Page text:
1 Thessalonians: A devotional guide: part 2

1 Thessalonians: A devotional guide: part 2 December 23, 2022

Monday: Read 1 Thess 4:9-18

Beginning in 4:9, Paul appears to be responding to questions raised to him—perhaps in a letter (see: 4:9, 13; 5:1).

The first question is concerning brotherly love (9). The problem here was caused by the Roman practice of patronage. It appears that some of the Thessalonians were relying on their patrons for support (as clients). The involvement in the system caused them to be involved in affairs that stained the reputation of the church and brought dissension among fellow believers. This likely occurred when one person’s loyalty to a patron came into conflict with another person’s loyalty to a rival patron.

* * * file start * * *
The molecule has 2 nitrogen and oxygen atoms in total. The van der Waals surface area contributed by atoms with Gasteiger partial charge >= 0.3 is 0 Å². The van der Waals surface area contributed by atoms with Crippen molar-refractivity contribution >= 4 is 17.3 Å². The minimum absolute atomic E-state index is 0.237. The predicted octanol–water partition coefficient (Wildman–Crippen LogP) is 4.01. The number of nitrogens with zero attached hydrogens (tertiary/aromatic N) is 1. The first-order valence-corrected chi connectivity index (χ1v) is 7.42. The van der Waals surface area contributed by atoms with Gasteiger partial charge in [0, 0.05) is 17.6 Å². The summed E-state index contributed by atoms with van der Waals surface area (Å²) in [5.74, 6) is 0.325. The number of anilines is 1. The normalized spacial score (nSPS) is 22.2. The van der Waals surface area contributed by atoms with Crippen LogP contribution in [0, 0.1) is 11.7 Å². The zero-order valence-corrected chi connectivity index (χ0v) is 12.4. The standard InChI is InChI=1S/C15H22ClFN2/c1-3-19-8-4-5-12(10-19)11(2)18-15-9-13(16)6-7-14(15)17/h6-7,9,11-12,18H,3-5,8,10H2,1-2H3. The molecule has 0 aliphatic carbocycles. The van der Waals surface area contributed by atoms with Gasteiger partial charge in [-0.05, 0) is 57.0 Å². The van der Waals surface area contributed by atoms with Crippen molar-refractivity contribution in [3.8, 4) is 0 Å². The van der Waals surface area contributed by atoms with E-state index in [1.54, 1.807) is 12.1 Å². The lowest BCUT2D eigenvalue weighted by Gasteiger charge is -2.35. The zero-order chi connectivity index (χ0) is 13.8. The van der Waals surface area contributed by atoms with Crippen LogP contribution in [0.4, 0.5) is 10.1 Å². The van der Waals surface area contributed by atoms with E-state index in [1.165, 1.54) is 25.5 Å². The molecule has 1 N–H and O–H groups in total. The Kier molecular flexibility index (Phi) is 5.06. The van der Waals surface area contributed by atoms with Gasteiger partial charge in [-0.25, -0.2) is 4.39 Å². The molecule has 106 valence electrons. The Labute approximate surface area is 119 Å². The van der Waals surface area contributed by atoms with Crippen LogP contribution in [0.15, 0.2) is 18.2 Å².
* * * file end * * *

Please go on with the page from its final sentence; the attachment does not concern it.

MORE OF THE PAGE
Paul responds that they have no need for anyone to write them. After all, “you yourselves are taught by God to love one another” (9). Paul then adds that they are to “lead a quiet life, attend to your own business and work with your hands” (11), “so that you will behave properly toward outsiders and not be in any need” (12).

The commands here relate to the engagement with political affairs. For Paul, they need to stay out of such matters. For Paul, the solution was to “work with your hands.” Manual labor, of course, was seriously looked down upon. It was much easier and financially and socially beneficial to attach oneself to a patron.

The second question pertains to those within the church who had already died. There was likely a high level of expectancy related to the return of Christ. The question became: “will those who died miss out on the Second Coming of Christ?” Paul’s reply is to assure them that just as we believe in Jesus’ death and resurrection, so also we are convinced that the dead will return with Christ.